Infographic in the light of facts and numbers
Today, when the technological progress is rapid and our lifestyle is fast, each day we are attacked by a huge amount of information. Some researchers have even attempted to measure that amount in gigabytes. According to their estimate, if we take into account the words that reach us from television, radio, the Internet, text messages and conversations, each day we receive around 34GB of data. It may not all be equally important to us, but our memory grabs and processes all that data. This vertiginous amount of information could fill up the disk of an average computer in a week. Eryk Mistewicz, author of “Narrative Marketing” has some more interesting comparisons. In his book he wrote that in just one month we now get the amount of information our grandparents were receiving throughout their whole lives…
Considering this super fast information swell, it seems reasonable to search for new solutions allowing to acquire information more rapidly and more easily. And this is where the image comes in. Why? Because it lets you acquire knowledge easily and, what’s important, it is memorable. We are visualizers, we love pictures. On average, we can remember 80 percent of what we see, 20 percent of what we read, and only 10 percent of what we hear.
A good image can sell even a difficult, specialized subject. For instance, medicine related subjects presented with an image may become understandable even for people who are not medical professionals. This is the type of content marketing tools we were able to use e.g. for the magazine Farmacja i ja – moreover, it was popular among readers and appreciated in many custom publishing competitions.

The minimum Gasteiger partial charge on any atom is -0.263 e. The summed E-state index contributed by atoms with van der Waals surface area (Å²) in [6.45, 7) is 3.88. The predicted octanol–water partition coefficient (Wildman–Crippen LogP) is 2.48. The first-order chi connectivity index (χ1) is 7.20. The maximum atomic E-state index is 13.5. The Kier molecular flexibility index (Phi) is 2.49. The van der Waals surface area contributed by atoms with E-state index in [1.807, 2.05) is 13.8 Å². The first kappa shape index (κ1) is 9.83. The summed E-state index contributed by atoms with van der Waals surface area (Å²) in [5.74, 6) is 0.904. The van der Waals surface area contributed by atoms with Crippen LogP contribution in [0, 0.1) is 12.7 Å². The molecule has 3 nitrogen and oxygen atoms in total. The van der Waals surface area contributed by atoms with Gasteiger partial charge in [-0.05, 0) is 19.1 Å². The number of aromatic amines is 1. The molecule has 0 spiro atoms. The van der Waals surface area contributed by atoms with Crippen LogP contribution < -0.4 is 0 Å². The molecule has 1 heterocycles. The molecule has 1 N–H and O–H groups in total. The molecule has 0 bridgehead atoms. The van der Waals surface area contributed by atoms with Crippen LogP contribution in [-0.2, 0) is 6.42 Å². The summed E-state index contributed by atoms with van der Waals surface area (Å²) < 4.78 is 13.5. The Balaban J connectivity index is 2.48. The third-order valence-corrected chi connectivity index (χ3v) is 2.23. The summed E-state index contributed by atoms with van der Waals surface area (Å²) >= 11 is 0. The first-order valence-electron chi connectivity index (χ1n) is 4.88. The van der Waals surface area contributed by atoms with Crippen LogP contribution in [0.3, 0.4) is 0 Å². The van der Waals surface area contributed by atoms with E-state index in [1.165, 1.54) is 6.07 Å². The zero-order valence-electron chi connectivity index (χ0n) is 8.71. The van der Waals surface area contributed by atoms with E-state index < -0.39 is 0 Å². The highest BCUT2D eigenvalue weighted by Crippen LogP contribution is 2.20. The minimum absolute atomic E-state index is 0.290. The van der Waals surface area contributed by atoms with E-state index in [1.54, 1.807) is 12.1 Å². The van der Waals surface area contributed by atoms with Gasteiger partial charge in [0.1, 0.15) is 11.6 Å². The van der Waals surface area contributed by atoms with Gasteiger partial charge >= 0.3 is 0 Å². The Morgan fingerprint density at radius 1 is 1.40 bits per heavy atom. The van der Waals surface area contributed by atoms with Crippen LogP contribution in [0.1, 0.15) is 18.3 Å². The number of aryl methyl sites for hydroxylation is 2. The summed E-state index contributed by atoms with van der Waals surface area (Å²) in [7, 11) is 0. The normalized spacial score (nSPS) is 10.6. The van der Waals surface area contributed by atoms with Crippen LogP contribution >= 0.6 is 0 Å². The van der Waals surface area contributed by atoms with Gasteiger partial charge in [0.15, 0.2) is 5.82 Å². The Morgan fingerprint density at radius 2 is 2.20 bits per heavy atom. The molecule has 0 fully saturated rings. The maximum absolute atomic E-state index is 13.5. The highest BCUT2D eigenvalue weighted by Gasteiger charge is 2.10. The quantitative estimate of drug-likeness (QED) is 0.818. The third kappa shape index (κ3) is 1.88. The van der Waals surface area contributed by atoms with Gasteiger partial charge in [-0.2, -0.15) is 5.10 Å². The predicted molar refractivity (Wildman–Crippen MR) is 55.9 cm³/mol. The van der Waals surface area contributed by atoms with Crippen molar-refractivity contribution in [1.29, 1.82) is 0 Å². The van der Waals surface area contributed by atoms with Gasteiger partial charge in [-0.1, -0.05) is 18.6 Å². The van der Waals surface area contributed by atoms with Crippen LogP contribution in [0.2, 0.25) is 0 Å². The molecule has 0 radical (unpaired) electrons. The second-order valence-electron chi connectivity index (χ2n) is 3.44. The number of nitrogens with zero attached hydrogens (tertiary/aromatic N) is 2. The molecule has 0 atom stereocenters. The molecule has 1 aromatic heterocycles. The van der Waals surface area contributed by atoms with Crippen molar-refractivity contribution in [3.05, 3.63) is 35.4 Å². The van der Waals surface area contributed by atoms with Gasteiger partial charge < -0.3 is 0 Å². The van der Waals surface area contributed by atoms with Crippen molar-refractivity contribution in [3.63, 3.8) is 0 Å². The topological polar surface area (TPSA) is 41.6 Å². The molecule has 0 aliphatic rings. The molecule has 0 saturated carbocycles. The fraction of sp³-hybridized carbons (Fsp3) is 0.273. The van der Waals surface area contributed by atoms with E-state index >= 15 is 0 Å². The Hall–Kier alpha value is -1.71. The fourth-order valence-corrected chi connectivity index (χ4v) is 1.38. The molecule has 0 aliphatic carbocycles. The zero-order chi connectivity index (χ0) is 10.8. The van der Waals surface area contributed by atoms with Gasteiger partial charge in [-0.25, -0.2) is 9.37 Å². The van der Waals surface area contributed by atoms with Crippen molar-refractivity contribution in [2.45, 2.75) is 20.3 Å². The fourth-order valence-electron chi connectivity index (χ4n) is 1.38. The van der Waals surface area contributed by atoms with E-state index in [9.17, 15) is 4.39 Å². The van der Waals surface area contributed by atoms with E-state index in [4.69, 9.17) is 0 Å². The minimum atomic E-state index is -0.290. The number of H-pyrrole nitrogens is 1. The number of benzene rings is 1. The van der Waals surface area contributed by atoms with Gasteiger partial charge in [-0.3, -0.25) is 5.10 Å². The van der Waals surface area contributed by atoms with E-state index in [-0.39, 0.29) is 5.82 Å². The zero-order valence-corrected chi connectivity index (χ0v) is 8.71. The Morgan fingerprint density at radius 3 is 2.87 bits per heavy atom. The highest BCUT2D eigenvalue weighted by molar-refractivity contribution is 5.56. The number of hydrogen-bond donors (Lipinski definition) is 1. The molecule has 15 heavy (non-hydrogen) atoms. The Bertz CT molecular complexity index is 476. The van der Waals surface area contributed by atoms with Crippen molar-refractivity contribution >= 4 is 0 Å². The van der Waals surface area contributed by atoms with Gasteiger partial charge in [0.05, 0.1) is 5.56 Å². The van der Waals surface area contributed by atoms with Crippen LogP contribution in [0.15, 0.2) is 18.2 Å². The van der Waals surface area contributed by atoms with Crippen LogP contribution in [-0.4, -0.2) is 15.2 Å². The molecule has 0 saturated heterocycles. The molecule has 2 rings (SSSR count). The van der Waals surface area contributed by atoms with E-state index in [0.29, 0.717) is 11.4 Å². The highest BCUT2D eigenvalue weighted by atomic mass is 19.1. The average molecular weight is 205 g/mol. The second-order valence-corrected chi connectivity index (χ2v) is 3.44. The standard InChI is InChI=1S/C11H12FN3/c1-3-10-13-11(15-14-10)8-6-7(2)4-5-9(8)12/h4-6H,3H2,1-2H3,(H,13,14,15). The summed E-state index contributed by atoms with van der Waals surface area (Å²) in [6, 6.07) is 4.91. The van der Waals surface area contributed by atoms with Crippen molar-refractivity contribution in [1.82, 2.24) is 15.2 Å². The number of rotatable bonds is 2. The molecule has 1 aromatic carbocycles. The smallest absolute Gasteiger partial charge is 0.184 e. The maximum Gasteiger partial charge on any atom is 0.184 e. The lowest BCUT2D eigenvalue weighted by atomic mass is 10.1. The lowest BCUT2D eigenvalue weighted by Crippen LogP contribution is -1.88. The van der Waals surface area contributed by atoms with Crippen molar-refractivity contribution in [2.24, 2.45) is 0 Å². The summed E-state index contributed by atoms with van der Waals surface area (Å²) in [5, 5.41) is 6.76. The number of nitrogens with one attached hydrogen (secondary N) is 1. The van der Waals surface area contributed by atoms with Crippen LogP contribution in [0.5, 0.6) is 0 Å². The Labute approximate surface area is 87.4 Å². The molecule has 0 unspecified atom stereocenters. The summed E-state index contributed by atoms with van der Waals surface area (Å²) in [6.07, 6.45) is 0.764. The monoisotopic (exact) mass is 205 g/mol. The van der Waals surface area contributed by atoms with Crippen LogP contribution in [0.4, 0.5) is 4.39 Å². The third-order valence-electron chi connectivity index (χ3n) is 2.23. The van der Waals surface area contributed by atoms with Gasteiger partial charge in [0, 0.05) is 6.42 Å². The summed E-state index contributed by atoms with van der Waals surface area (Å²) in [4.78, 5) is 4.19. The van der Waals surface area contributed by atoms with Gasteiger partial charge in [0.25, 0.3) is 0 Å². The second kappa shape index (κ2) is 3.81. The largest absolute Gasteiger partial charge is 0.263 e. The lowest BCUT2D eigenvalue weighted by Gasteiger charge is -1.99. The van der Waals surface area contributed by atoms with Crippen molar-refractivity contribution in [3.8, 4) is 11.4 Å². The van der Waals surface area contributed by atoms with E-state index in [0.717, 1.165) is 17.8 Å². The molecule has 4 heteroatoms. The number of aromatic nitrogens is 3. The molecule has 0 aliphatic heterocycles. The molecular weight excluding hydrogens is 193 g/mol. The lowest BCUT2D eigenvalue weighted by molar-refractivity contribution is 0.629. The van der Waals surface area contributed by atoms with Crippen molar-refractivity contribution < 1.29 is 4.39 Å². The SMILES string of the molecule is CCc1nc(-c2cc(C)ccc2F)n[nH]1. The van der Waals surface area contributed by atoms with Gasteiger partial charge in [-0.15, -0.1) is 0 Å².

This type of image is attractive, it grabs the reader’s attention and makes the article more interesting. A good image can be like visual storytelling, when the image says most of it and the text is just an addition. To us, such specialized visual information is more than diagrams, charts, maps or catalogs. It is key to have a creative idea and to make them scientifically justified. Having collected the data, we choose what is most important and what we want to present. It is important to define a target group for the image. The knowledge of the target group helps to choose the colors, icons and the complexity of the project. We then proceed with a stencil, texture and typography. If the visual material only plays the role of a pattern, it should at least symbolically relate to the subject it covers.
Infographics are great not only for print, but also for digital publications. In the latter case, they attract with their interactive form: the reader gets involved in the reading and information unveiling process. A good example is a credit e-book for BNP Paribas.
View more medical infographics in our gallery.
May the force of infographic be with you!
How do you benefit from an infographic?
- An engaging content marketing tool – eye-catching, arousing interest ;
- Increases article readership (even by 80%);
- Has a viral potential – when customers / readers forward the material, the brand’s recognition increases; a digital version of an image is easy to forward via social media;
- Increases competitive advantage – a good image can set the brand apart from a crowd of competitors.
While inside this information vortex, remember that for your inner B disk (B-brain) to survive and process new data you need a RESET!